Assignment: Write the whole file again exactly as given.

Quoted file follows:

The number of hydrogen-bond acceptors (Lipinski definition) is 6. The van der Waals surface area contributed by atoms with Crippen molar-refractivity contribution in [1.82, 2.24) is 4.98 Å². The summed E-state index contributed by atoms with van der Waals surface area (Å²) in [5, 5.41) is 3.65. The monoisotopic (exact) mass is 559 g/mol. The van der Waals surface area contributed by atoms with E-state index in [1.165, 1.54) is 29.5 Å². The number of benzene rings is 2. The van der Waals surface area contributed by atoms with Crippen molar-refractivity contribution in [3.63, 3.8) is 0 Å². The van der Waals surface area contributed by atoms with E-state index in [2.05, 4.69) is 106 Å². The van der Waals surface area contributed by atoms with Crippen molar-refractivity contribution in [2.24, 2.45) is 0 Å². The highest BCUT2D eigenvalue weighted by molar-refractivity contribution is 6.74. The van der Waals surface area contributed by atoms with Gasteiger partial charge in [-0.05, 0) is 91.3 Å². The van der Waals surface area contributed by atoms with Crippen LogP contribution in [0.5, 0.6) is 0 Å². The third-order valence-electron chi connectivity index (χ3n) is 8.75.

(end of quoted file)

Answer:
The number of hydrogen-bond acceptors (Lipinski definition) is 6. The van der Waals surface area contributed by atoms with Crippen molar-refractivity contribution in [1.82, 2.24) is 4.98 Å². The summed E-state index contributed by atoms with van der Waals surface area (Å²) in [5, 5.41) is 3.65. The monoisotopic (exact) mass is 559 g/mol. The van der Waals surface area contributed by atoms with E-state index in [1.165, 1.54) is 29.5 Å². The number of benzene rings is 2. The van der Waals surface area contributed by atoms with Crippen molar-refractivity contribution in [3.63, 3.8) is 0 Å². The van der Waals surface area contributed by atoms with E-state index in [2.05, 4.69) is 106 Å². The van der Waals surface area contributed by atoms with Crippen molar-refractivity contribution in [2.24, 2.45) is 0 Å². The highest BCUT2D eigenvalue weighted by molar-refractivity contribution is 6.74. The van der Waals surface area contributed by atoms with Gasteiger partial charge in [-0.05, 0) is 91.3 Å². The van der Waals surface area contributed by atoms with Crippen LogP contribution in [0.5, 0.6) is 0 Å². The third-order valence-electron chi connectivity index (χ3n) is 8.75.